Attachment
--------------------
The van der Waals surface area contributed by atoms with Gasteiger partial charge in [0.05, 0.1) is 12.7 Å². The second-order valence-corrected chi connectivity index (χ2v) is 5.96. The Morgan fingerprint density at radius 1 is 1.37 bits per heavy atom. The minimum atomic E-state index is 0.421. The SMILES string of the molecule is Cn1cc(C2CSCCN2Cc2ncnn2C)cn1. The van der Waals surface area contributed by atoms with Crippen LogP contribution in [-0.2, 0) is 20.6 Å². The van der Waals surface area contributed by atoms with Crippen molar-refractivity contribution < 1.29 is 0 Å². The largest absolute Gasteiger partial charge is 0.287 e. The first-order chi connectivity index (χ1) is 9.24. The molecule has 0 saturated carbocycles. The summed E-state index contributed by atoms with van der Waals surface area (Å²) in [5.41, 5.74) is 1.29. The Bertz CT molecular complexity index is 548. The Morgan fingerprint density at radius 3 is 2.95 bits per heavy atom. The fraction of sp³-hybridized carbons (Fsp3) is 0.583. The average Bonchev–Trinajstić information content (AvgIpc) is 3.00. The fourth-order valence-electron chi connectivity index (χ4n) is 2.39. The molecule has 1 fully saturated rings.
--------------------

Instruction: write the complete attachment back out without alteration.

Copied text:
The van der Waals surface area contributed by atoms with Gasteiger partial charge in [0.05, 0.1) is 12.7 Å². The second-order valence-corrected chi connectivity index (χ2v) is 5.96. The Morgan fingerprint density at radius 1 is 1.37 bits per heavy atom. The minimum atomic E-state index is 0.421. The SMILES string of the molecule is Cn1cc(C2CSCCN2Cc2ncnn2C)cn1. The van der Waals surface area contributed by atoms with Crippen LogP contribution in [-0.2, 0) is 20.6 Å². The van der Waals surface area contributed by atoms with Crippen molar-refractivity contribution < 1.29 is 0 Å². The largest absolute Gasteiger partial charge is 0.287 e. The first-order chi connectivity index (χ1) is 9.24. The molecule has 0 saturated carbocycles. The summed E-state index contributed by atoms with van der Waals surface area (Å²) in [5.41, 5.74) is 1.29. The Bertz CT molecular complexity index is 548. The Morgan fingerprint density at radius 3 is 2.95 bits per heavy atom. The fraction of sp³-hybridized carbons (Fsp3) is 0.583. The average Bonchev–Trinajstić information content (AvgIpc) is 3.00. The fourth-order valence-electron chi connectivity index (χ4n) is 2.39. The molecule has 1 fully saturated rings.